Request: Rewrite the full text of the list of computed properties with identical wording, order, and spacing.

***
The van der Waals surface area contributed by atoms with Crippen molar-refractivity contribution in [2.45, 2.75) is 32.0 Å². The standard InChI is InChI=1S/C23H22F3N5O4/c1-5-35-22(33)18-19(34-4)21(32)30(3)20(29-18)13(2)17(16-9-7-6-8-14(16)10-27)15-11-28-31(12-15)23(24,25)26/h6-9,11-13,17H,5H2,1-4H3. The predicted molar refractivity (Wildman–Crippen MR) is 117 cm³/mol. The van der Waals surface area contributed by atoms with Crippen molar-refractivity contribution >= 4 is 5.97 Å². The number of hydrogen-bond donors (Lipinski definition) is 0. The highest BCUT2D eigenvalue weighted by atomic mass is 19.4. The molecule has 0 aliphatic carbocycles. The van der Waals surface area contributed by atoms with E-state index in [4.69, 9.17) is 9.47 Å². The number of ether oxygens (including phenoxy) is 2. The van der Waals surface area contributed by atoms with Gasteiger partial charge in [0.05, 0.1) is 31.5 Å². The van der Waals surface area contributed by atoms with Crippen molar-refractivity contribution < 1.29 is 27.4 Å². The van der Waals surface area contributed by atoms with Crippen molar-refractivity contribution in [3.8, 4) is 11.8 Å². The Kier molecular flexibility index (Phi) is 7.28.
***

The van der Waals surface area contributed by atoms with Crippen molar-refractivity contribution in [2.45, 2.75) is 32.0 Å². The standard InChI is InChI=1S/C23H22F3N5O4/c1-5-35-22(33)18-19(34-4)21(32)30(3)20(29-18)13(2)17(16-9-7-6-8-14(16)10-27)15-11-28-31(12-15)23(24,25)26/h6-9,11-13,17H,5H2,1-4H3. The predicted molar refractivity (Wildman–Crippen MR) is 117 cm³/mol. The van der Waals surface area contributed by atoms with Crippen molar-refractivity contribution >= 4 is 5.97 Å². The number of hydrogen-bond donors (Lipinski definition) is 0. The highest BCUT2D eigenvalue weighted by atomic mass is 19.4. The molecule has 0 aliphatic carbocycles. The van der Waals surface area contributed by atoms with E-state index in [4.69, 9.17) is 9.47 Å². The number of ether oxygens (including phenoxy) is 2. The van der Waals surface area contributed by atoms with Gasteiger partial charge in [0.05, 0.1) is 31.5 Å². The van der Waals surface area contributed by atoms with Crippen molar-refractivity contribution < 1.29 is 27.4 Å². The van der Waals surface area contributed by atoms with Crippen molar-refractivity contribution in [3.8, 4) is 11.8 Å². The Kier molecular flexibility index (Phi) is 7.28.